Have you noticed that some people capitalize the word impeachment and some people do not. Do you want to know what you should do when writing about someone facing impeachment? Only under special circumstances would you ever capitalize the “impeachment.” In fact, I bet you already know when the word should be capitalized.
One of the reasons people get confused about whether this word should be capitalized is because of how the word is written in the Constitution. You will note that the word impeachment appearing in the middle of a passage has been capitalized. This would suggest that the proper way to write the word would be to capitalize it. The Constitution states:
“The President, Vice President and all civil Officers of the United States, shall be removed from Office on Impeachment for, and Conviction of, Treason, Bribery, or other high Crimes and Misdemeanors”
This follows a similar style of writing that the 45th president has adopted in his official Twitter statements. While capitalizing words that you wish to be noted in your text can be effective it is not common practice. When writing most people follow a set of writing principles that we all were taught when learning the language.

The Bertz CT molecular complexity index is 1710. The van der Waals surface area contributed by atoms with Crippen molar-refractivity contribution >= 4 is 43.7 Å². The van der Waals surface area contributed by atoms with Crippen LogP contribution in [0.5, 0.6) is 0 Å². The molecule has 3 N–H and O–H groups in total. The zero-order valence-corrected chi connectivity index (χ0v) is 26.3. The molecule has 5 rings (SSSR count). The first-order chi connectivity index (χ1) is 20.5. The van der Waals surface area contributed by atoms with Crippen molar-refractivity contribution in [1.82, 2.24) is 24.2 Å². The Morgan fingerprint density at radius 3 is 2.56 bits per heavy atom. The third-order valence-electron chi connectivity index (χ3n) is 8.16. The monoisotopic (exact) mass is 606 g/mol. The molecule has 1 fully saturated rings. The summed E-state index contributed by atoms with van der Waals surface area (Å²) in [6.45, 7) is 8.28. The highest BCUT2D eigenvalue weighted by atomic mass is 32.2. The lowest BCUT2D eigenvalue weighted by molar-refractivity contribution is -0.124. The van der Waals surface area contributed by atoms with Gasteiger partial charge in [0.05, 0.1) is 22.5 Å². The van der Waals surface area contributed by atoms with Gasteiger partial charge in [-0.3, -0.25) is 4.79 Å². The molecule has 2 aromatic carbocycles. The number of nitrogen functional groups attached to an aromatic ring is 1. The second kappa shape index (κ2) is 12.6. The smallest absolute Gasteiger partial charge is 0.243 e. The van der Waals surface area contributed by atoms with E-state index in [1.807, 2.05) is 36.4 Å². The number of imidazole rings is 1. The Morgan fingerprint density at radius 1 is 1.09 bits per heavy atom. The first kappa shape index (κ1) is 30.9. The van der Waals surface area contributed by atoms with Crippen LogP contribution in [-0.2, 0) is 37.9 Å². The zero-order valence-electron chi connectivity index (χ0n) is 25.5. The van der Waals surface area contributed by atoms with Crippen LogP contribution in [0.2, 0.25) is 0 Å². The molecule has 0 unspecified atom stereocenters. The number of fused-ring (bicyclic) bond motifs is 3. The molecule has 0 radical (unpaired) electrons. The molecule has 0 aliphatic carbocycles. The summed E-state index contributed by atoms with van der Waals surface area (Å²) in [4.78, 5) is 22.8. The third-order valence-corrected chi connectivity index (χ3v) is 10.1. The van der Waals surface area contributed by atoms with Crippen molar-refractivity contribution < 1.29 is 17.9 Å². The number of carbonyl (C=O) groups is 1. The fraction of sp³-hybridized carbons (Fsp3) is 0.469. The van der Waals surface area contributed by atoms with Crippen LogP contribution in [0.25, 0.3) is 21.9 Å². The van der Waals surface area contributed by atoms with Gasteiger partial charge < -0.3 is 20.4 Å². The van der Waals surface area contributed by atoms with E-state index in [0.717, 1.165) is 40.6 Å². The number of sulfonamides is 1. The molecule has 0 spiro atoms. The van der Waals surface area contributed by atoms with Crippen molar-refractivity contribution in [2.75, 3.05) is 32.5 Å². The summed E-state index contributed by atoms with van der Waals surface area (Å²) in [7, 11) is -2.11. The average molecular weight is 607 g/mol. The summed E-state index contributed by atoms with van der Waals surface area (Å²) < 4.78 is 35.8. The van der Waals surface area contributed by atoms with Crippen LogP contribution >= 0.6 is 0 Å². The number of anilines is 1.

Is Impeachment or Impeached Capitalized?
So when do we capitalize words? We capitalize words at the beginning of a sentence or if we are using a proper nouns. So if we are using the term “impeached” or “impeachment” at the beginning of a sentence then, of course, you would capitalize the word; however, you would not capitalize the word “impeachment” or “impeached” in the middle of a sentence because these words are not considered proper nouns. Note: proper nouns refer to specific names of people and places.
The term “impeach” can be both a verb and a noun as noted in the Merriam-Webster dictionary. “Impeached” is an example of a verb and verbs are not capitalized. For example, you would write “Johnson was the first president to be impeached” not “Johnson was the first president to be Impeached.” The same is true for “President Trump is the third president to be impeached.”
So you would never capitalize the verb impeached unless a sentence began with the word or the word is part of a title. For example, the word impeachment should be capitalized when referring to the book “To End a Presidency: The Power of Impeachment” by Tribe and Matz. Here the word impeachment becomes part of a proper noun: the name of a book.
Only proper nouns should be capitalized unless they begin at the beginning of a sentence. Even words that you specifically find important do not need to be capitalized. So when you are writing about impeachment or someone being impeached it is not necessary to capitalize the word unless it appears at the beginning of a sentence or in a specific title.
To learn more about proper title capitalization rules, give our free title capitalization tool a try.